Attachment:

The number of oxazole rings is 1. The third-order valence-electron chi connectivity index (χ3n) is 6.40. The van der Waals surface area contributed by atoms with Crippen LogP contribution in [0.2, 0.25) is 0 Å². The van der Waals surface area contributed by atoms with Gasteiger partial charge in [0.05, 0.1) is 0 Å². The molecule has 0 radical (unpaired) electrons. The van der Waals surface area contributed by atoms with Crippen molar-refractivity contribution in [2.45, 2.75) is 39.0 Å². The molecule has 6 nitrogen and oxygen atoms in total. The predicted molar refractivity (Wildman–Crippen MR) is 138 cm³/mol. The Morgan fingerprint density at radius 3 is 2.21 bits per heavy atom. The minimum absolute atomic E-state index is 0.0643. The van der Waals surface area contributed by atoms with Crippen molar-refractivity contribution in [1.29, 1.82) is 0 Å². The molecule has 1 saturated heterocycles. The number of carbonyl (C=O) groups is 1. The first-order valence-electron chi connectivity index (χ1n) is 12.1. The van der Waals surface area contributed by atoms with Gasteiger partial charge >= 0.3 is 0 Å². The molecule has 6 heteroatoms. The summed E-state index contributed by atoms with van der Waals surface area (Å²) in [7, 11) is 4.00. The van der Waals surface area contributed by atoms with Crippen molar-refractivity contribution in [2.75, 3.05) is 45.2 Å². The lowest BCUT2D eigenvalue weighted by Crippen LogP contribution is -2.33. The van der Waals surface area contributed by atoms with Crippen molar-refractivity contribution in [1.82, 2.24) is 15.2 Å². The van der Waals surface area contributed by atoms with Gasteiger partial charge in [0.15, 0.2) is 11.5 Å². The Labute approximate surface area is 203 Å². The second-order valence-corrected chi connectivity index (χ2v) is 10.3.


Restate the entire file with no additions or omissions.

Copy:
The number of oxazole rings is 1. The third-order valence-electron chi connectivity index (χ3n) is 6.40. The van der Waals surface area contributed by atoms with Crippen LogP contribution in [0.2, 0.25) is 0 Å². The van der Waals surface area contributed by atoms with Gasteiger partial charge in [0.05, 0.1) is 0 Å². The molecule has 0 radical (unpaired) electrons. The van der Waals surface area contributed by atoms with Crippen molar-refractivity contribution in [2.45, 2.75) is 39.0 Å². The molecule has 6 nitrogen and oxygen atoms in total. The predicted molar refractivity (Wildman–Crippen MR) is 138 cm³/mol. The Morgan fingerprint density at radius 3 is 2.21 bits per heavy atom. The minimum absolute atomic E-state index is 0.0643. The van der Waals surface area contributed by atoms with Crippen molar-refractivity contribution in [1.29, 1.82) is 0 Å². The molecule has 1 saturated heterocycles. The number of carbonyl (C=O) groups is 1. The first-order valence-electron chi connectivity index (χ1n) is 12.1. The van der Waals surface area contributed by atoms with Gasteiger partial charge >= 0.3 is 0 Å². The molecule has 6 heteroatoms. The summed E-state index contributed by atoms with van der Waals surface area (Å²) in [7, 11) is 4.00. The van der Waals surface area contributed by atoms with Crippen molar-refractivity contribution in [2.75, 3.05) is 45.2 Å². The lowest BCUT2D eigenvalue weighted by Crippen LogP contribution is -2.33. The van der Waals surface area contributed by atoms with Crippen molar-refractivity contribution in [1.82, 2.24) is 15.2 Å². The van der Waals surface area contributed by atoms with Gasteiger partial charge in [0.15, 0.2) is 11.5 Å². The Labute approximate surface area is 203 Å². The second-order valence-corrected chi connectivity index (χ2v) is 10.3.